I can further eliminate some other variables. First, I know that the
field is symmetric about the -plane, so must be zero. If
were not zero, the function would be asymmetric about .
Similarly, I assert that at time , the magnetic field is maximum,
so must also be zero (this also follows because there is no charge
or current in the system). Thus, a solution of the original partial
differential equation, with the known symmetry conditions, is
Equation (22) can be considered a standing wave, or eigenmode, solution to Maxwell's equations for the toroidal flux loop initial condition. In other words, this solution provides waves are fixed in space and that oscillate for infinite time. However, it is not the same kind of standing wave that Schallger refers to. Specifically, this solution has waves that extend infinitely throughout space, so they do not reflect (as yet) a concentrated flux loop bundle. Schallger conjectures that the magnetic flux can be contained in a tight loop on the plane and essentially nowhere else. Thus, at this step we cannot verify that a flux loop is a valid standing wave solution.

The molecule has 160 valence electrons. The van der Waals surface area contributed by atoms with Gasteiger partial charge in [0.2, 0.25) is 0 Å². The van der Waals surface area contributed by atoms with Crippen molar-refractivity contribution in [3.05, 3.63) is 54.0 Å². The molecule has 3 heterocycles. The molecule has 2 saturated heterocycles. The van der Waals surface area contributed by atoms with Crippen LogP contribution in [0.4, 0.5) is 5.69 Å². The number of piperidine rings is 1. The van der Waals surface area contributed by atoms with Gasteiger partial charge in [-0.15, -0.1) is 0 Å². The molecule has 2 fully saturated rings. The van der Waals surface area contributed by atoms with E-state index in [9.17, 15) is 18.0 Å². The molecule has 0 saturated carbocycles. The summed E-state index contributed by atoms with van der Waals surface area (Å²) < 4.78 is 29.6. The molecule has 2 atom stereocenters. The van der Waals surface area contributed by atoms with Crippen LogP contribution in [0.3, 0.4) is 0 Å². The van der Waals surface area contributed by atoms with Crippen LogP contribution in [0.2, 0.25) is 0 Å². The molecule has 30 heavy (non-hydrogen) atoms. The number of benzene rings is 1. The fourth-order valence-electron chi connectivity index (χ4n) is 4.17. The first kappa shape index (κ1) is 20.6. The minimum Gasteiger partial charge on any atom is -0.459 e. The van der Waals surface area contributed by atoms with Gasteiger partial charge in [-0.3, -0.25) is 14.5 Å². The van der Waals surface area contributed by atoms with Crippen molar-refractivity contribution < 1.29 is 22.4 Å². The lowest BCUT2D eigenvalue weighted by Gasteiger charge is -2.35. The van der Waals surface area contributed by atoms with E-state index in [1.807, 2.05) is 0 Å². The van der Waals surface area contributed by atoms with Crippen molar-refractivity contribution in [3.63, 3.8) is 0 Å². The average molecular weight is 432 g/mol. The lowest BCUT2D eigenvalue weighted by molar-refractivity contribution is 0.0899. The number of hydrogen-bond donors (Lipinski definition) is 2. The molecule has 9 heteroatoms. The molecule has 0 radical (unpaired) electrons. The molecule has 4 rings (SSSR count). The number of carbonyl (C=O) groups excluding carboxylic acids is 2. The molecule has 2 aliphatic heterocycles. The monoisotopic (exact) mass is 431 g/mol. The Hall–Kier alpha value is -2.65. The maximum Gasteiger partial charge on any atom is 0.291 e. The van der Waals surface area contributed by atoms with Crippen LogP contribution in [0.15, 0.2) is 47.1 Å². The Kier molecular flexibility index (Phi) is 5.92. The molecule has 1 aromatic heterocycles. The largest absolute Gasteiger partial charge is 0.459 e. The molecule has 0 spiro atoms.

However, we can take the analysis further. Equation (22)
is only one solution of an infinite set of solutions. Any
combination of and will provide valid solutions.
, so is not an
independently choosable variable). Also, because the partial
differential equation is linear, any sum of solutions will also
be a solution. Thus, the most general solution is of the form:
Thus, the problem is essentially solved, with the only really difficult thing remaining to accomplish is to determine the constants to match the initial conditions of a flux loop.